Orders of the Day — Hydrocarbon Oil Duties (Temporary Increase) Bill

Part of the debate – in the House of Commons at 12:00 am on 10th December 1956.

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Photo of Mr Frank McLeavy Mr Frank McLeavy , Bradford East 12:00 am, 10th December 1956

What the hon. Gentleman the Member for Cheadle (Mr. Shepherd) has just said will, I think, meet with general agreement throughout the House. I regard the decisions of the Chancellor to introduce this additional tax upon petrol and fuel oil as a profound mistake.

This is not an occasion when the Chancellor finds himself in a budgetary difficulty. The Chancellor is determined to maintain the estimated tax yield of £340 million from this particular section of tax revenue. If we take his figures, he estimates that without the 1s. increase he will lose, for the remaining months of the present financial year, some £30 million. Quite frankly, I consider that it would be far better for the Chancellor to lose the £30 million in estimated taxation for the next four months than cause difficulty to industry by imposing this additional temporary tax.

If the Chancellor insists upon keeping the balance of his Budget and recouping the £30 million, then, in fairness to the users of petrol and oil, he ought to have considered whether the scope of the tax might be broadened. As the Financial Secretary to the Treasury knows, it is only the road transport industry which, by and large, pays any tax at all upon oil or petrol. Certainly, there is a very large section of industry which pays no tax upon the oil it uses. If the Chancellor felt, in the last resort, that he had to recoup this £30 million, it would have been far more reasonable, in my view, if he had said that he would spread it over the larger group comprising all those consuming the product. I am sure that had he decided to extend the taxation, even in a limited degree, to those industries which already enjoy exemption, he would have been doing something far more profitable than the proposals which are now before us.

It seems to me that the Chancellor is not concerned about the equity of this tax. All that he is concerned with is raising the necessary £30 million during the next four months. The hon. Member for Cheadle referred to this and seemed to imply that the Suez problem was the cause of our economic difficulties. What we have to do is to get our facts clear upon the whole economic position. The economic crisis was on our doorstep before the problem of Suez arose. The grave problem now confronting the nation, therefore, stems not from Suez, but from our whole economic position.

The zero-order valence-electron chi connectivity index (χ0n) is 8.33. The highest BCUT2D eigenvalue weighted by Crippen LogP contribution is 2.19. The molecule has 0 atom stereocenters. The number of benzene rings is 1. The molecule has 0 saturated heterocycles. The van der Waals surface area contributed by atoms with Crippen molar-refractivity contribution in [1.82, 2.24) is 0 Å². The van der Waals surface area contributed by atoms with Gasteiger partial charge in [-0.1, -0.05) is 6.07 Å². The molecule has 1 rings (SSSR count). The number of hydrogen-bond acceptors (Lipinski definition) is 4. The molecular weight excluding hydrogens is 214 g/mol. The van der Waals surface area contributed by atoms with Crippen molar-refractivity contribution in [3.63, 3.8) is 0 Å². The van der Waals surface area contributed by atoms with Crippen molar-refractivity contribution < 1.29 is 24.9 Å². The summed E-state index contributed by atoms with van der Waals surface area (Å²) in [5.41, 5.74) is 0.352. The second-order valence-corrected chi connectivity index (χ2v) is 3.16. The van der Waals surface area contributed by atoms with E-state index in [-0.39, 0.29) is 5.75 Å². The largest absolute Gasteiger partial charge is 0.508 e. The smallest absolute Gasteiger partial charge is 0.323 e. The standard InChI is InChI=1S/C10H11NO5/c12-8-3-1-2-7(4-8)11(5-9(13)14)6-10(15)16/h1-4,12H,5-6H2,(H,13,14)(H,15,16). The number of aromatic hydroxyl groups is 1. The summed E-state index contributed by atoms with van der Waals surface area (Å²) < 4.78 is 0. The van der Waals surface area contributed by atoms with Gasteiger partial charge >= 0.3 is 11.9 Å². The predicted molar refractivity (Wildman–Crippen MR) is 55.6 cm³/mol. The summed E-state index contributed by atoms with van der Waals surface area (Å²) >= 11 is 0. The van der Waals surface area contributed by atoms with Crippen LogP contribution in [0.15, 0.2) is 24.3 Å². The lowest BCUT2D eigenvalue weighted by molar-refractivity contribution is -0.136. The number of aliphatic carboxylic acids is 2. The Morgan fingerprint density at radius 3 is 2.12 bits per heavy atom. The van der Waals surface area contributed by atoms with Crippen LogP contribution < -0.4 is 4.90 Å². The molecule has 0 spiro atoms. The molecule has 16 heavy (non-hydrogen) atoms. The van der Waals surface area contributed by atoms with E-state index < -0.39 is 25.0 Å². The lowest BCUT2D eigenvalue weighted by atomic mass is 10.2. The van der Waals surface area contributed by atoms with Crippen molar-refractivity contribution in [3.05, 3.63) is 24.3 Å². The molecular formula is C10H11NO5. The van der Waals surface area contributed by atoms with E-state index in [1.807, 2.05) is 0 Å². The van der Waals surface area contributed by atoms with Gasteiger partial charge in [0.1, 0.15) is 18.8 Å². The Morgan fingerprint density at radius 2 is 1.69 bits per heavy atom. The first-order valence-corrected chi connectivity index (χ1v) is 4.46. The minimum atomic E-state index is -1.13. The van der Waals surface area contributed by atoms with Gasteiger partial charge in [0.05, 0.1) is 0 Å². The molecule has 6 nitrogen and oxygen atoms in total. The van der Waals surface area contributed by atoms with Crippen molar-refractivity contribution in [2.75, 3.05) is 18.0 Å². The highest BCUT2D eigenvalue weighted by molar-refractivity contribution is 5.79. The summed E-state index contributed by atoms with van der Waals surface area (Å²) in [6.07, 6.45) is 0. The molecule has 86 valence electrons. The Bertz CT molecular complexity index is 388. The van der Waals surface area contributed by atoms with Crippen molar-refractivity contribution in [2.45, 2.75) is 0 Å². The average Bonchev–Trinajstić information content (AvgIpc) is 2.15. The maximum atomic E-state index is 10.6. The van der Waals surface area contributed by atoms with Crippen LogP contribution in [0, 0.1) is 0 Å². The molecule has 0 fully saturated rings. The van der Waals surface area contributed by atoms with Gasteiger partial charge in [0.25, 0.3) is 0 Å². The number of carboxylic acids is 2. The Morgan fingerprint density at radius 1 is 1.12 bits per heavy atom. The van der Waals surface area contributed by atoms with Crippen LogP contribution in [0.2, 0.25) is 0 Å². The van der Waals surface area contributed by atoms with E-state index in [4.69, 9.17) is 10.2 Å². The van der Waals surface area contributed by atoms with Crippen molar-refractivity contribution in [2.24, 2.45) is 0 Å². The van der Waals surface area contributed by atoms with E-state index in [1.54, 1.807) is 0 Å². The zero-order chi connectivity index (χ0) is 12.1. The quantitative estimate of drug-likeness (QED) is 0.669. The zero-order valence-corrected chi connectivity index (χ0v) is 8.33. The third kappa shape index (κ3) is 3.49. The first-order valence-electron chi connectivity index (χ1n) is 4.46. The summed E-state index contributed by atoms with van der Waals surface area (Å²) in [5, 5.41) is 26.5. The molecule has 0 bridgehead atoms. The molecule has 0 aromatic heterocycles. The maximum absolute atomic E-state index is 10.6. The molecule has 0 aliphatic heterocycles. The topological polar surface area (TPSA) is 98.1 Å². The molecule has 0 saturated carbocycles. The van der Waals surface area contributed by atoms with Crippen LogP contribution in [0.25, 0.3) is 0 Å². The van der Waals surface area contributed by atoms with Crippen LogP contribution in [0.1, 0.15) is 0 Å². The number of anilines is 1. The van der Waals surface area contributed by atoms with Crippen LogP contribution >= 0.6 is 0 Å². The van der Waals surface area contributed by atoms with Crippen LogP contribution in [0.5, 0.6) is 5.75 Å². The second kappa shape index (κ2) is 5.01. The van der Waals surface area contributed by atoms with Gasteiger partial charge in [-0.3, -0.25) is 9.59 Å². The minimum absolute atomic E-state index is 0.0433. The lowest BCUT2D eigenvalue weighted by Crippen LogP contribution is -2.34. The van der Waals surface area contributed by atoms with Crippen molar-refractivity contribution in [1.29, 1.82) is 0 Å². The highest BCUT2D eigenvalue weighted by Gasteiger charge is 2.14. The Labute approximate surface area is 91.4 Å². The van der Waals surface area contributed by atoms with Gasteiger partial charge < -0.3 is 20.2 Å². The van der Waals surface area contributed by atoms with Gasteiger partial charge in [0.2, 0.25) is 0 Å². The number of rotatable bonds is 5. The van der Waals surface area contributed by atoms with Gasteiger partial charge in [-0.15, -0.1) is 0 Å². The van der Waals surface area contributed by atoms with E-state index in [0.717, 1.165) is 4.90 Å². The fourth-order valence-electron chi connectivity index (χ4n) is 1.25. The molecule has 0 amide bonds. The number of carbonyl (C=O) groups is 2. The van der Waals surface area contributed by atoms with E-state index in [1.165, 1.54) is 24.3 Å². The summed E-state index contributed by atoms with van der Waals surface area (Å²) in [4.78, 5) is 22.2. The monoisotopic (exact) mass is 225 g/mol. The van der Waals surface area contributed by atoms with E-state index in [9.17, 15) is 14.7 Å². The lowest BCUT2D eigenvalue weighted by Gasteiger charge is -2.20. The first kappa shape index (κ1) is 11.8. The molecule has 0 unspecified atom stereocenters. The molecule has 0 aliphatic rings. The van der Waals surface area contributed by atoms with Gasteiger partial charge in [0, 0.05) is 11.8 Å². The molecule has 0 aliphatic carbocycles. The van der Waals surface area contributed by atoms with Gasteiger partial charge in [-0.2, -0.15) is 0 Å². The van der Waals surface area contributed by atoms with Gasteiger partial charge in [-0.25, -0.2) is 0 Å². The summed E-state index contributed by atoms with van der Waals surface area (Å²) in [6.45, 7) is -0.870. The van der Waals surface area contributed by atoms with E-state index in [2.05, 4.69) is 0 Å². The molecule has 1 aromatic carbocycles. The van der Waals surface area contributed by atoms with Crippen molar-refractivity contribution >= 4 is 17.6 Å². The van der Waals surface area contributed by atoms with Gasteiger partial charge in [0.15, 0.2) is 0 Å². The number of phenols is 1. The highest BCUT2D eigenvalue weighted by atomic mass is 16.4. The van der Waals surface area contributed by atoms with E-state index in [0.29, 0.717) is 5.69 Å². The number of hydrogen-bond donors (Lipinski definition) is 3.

I want to deal specifically with the two sections of the transport industry which are affected by the proposed increase in tax. In the road haulage section, we find that the Transport Commission is to increase its charges by 7½ per cent. and the private sector proposes an increase of 10 per cent. I am quite sure that these two increases in the costs of road haulage will represent an increase in the cost of transportation of goods which will be detrimental to our ability to maintain the existing price levels of our commodities in the export and home markets. When we bear in mind the effects of these 7½ and 10 per cent. increases in the cost in transport and consider that all kind of amounts will be added in consequence throughout industry, it is clear that the cost of our commodities in the export and home markets will be materially increased.

In the passenger section, the outlook is even more serious. Most of the municipal undertakings are already carrying a heavy debt and finding it extremely difficult to balance their budgets. They are being authorised to increase their fares to recoup the additional taxation. This will be an extra tax upon the travelling public, who in turn will expect an increase in wages to meet the additional cost. No one denies that the increase in bus fares will reflect itself in the living standards of our people, who will be demanding wage increases as a consequence.

It is unreasonable for the Chancellor to introduce this increased taxation at a time when it is essential to try to keep the cost of living stable. In spite of the provisions that the Chancellor is including in the Bill, the effect upon the bus companies and the municipal undertakings may well mean that the continuation of many of the services of an unprofitable nature, in country areas and the like, will have to be seriously reconsidered.

Passenger transport undertakings cannot afford to bear the heavy burden of taxation which is placed upon them by Chancellors of the Exchequer of successive Governments. A double-deck omnibus, for example, has to bear tax amounting to about £85 a year, according to its seating capacity, which, together with the tax of 3s. 6d. a gallon on fuel oil, represents a terrific factor in mileage costs. The fuel oil tax at 2s. 6d. a gallon has been estimated to cost the bus undertakings an average of about 3d. per mile. It is clear, therefore, that in view of the various items of expenditure confronting the transport industry, this tax will cause considerable difficulty.

I appeal to the Financial Secretary to put before the Chancellor the suggestion that, first, he should consider whether, if the tax has to be applied, the £30 million should not be spread over the wider range of consumers of petrol and fuel oil; and, secondly, he should consider limiting the period of operation of the extra tax, so that Parliament can have an opportunity to consider whether its continuation is justified. This is an unfortunate decision by the Chancellor and I hope that he will reconsider it and decide to withdraw the Bill.